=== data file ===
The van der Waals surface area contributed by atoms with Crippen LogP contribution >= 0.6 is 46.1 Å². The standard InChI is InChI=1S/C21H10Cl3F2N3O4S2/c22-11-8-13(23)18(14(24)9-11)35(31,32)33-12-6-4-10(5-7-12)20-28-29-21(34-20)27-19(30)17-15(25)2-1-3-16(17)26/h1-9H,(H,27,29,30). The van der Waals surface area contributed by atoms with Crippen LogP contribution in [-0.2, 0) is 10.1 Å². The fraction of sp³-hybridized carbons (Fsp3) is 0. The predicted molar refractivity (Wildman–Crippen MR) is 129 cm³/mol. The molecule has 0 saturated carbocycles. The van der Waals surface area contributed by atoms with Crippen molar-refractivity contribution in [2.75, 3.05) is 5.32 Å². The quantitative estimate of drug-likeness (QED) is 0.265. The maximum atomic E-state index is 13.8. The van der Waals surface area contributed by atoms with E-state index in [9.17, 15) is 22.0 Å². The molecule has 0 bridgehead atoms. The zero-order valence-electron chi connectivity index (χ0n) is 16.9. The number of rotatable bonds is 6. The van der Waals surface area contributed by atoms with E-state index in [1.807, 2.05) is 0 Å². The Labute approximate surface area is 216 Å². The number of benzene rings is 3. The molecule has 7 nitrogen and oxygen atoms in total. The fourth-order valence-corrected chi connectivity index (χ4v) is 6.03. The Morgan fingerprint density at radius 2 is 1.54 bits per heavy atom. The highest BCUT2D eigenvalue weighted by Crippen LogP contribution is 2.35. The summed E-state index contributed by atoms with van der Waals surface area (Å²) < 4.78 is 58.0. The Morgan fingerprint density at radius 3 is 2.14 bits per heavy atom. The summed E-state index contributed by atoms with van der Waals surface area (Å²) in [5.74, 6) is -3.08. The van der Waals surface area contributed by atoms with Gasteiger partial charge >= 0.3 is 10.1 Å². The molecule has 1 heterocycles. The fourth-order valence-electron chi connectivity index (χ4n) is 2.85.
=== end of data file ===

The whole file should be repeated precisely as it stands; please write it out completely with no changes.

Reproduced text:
The van der Waals surface area contributed by atoms with Crippen LogP contribution >= 0.6 is 46.1 Å². The standard InChI is InChI=1S/C21H10Cl3F2N3O4S2/c22-11-8-13(23)18(14(24)9-11)35(31,32)33-12-6-4-10(5-7-12)20-28-29-21(34-20)27-19(30)17-15(25)2-1-3-16(17)26/h1-9H,(H,27,29,30). The van der Waals surface area contributed by atoms with Crippen LogP contribution in [-0.2, 0) is 10.1 Å². The fraction of sp³-hybridized carbons (Fsp3) is 0. The predicted molar refractivity (Wildman–Crippen MR) is 129 cm³/mol. The molecule has 0 saturated carbocycles. The van der Waals surface area contributed by atoms with Crippen molar-refractivity contribution in [2.75, 3.05) is 5.32 Å². The quantitative estimate of drug-likeness (QED) is 0.265. The maximum atomic E-state index is 13.8. The van der Waals surface area contributed by atoms with E-state index in [9.17, 15) is 22.0 Å². The molecule has 0 bridgehead atoms. The zero-order valence-electron chi connectivity index (χ0n) is 16.9. The number of rotatable bonds is 6. The van der Waals surface area contributed by atoms with E-state index in [1.807, 2.05) is 0 Å². The Labute approximate surface area is 216 Å². The number of benzene rings is 3. The molecule has 7 nitrogen and oxygen atoms in total. The fourth-order valence-corrected chi connectivity index (χ4v) is 6.03. The Morgan fingerprint density at radius 2 is 1.54 bits per heavy atom. The highest BCUT2D eigenvalue weighted by Crippen LogP contribution is 2.35. The summed E-state index contributed by atoms with van der Waals surface area (Å²) < 4.78 is 58.0. The Morgan fingerprint density at radius 3 is 2.14 bits per heavy atom. The summed E-state index contributed by atoms with van der Waals surface area (Å²) in [5.74, 6) is -3.08. The van der Waals surface area contributed by atoms with Gasteiger partial charge >= 0.3 is 10.1 Å². The molecule has 1 heterocycles. The fourth-order valence-electron chi connectivity index (χ4n) is 2.85.